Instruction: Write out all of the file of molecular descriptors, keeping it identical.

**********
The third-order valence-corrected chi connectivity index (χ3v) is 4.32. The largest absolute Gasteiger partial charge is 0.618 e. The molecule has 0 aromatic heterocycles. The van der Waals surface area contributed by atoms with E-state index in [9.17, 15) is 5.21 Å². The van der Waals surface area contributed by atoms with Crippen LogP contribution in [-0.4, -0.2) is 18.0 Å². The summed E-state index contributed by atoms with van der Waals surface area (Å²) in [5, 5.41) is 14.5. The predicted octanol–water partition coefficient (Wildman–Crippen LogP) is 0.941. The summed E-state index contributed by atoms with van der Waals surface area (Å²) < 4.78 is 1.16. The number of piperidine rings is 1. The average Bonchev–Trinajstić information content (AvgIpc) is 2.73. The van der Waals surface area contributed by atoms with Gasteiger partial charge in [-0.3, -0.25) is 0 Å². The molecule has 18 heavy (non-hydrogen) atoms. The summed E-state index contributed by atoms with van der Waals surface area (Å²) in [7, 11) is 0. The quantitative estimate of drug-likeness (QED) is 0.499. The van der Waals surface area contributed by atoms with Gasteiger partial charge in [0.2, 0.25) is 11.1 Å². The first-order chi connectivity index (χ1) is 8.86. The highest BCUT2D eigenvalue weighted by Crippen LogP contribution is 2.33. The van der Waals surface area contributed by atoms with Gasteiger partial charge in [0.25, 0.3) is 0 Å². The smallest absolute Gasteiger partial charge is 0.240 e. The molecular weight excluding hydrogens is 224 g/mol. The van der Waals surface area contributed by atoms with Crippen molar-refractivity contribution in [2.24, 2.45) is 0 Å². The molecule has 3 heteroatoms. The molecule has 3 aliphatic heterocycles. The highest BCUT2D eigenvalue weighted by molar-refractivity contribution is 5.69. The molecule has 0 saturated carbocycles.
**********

The third-order valence-corrected chi connectivity index (χ3v) is 4.32. The largest absolute Gasteiger partial charge is 0.618 e. The molecule has 0 aromatic heterocycles. The van der Waals surface area contributed by atoms with E-state index in [9.17, 15) is 5.21 Å². The van der Waals surface area contributed by atoms with Crippen LogP contribution in [-0.4, -0.2) is 18.0 Å². The summed E-state index contributed by atoms with van der Waals surface area (Å²) in [5, 5.41) is 14.5. The predicted octanol–water partition coefficient (Wildman–Crippen LogP) is 0.941. The summed E-state index contributed by atoms with van der Waals surface area (Å²) < 4.78 is 1.16. The number of piperidine rings is 1. The average Bonchev–Trinajstić information content (AvgIpc) is 2.73. The van der Waals surface area contributed by atoms with Gasteiger partial charge in [-0.3, -0.25) is 0 Å². The molecule has 18 heavy (non-hydrogen) atoms. The summed E-state index contributed by atoms with van der Waals surface area (Å²) in [7, 11) is 0. The quantitative estimate of drug-likeness (QED) is 0.499. The van der Waals surface area contributed by atoms with Gasteiger partial charge in [0.2, 0.25) is 11.1 Å². The first-order chi connectivity index (χ1) is 8.86. The highest BCUT2D eigenvalue weighted by Crippen LogP contribution is 2.33. The van der Waals surface area contributed by atoms with Gasteiger partial charge in [0.25, 0.3) is 0 Å². The smallest absolute Gasteiger partial charge is 0.240 e. The molecular weight excluding hydrogens is 224 g/mol. The van der Waals surface area contributed by atoms with Crippen molar-refractivity contribution in [2.24, 2.45) is 0 Å². The molecule has 3 heteroatoms. The molecule has 3 aliphatic heterocycles. The highest BCUT2D eigenvalue weighted by molar-refractivity contribution is 5.69. The molecule has 0 saturated carbocycles.